Prior to the start of Illustrator studies at Conestoga College, I don’t believe there was ever a day in my life when I said to myself, “You know, one day I’m going to design a label for a jar of jam.” It’s not a disparaging comment about traditional consumer-product graphic design (or jam, for that matter). Like most people compelled to create drawings and other artwork, my visions had always leaned toward the expressive because when you wait until later in life before walking into a formalized design environment, you usually don’t have people walking up to you to ask you to draw a label for a can of soup or bag of apricots. Your artistic guidelines are typically your own. So when I was asked to create a jam-jar label in October of 2014 as part of Illustrator studies at Conestoga College, I’ll admit that I was a bit perplexed as well as nervous about the assignment.
The project would represent 15% of my final grade in Illustrator, and having used the design program only once prior in the rendering of two home designs (which I felt looked like children’s cartoons based on my limited knowledge of Illustrator at the time), I had a moment when I felt I might yet again render something better suited to display on a refrigerator than across a consumer product. Yet if worry was a feeling I’d mistaken as an emotion, I was reminded that worry was just a false-intellectual response to mask the true underlying emotion of simple fear. So I just breathed. I told myself that, beyond it all, I was truly thankful for the privilege of learning Illustrator, and from that position of gratitude, fear pretty much evaporated. I relaxed, made a tea, cued up some R.E.M. on my phone and let myself just flow with the default settings of inspiration to render this—my second Illustrator creation, involving a wide variety of subtle gradients, custom color creations, type effects and more. The final piece was submitted as a transparency but I set it against a pinkish background here as the name of the fictitious company was Rosewood Farms (named after my Ontario property). So it seemed like the appropriate canvass.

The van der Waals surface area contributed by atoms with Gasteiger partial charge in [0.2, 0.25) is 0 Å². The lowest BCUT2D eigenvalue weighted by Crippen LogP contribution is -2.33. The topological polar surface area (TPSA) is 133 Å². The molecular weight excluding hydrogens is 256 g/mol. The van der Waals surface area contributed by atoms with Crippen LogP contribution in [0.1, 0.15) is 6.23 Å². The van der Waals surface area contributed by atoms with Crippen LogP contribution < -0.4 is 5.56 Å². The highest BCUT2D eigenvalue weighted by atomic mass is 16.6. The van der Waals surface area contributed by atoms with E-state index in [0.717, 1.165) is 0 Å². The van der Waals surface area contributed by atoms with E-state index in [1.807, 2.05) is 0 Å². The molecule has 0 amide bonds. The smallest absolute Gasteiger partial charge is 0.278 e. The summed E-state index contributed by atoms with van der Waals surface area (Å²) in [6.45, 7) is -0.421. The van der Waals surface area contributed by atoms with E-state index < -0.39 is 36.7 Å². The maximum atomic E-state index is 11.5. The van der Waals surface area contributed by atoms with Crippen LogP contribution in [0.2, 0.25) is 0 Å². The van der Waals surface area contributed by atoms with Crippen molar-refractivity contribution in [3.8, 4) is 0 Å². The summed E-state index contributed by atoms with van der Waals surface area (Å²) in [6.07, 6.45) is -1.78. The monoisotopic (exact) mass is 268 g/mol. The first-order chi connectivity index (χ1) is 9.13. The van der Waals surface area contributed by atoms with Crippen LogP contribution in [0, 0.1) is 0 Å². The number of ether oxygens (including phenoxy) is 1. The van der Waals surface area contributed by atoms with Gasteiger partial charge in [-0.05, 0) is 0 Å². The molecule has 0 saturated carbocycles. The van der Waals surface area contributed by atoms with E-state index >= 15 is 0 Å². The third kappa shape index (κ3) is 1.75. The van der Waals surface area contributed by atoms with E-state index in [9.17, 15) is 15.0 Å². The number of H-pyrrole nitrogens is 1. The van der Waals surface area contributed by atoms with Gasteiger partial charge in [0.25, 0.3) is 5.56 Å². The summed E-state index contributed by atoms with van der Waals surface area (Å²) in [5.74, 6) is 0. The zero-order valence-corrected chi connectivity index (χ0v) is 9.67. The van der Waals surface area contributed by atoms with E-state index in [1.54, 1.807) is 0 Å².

All in all, for only the second thing I’ve ever done in Illustrator, I felt it was jam-worthy (for a fictitious company or otherwise) and, yup, I felt like I’d be thrilled to do it again.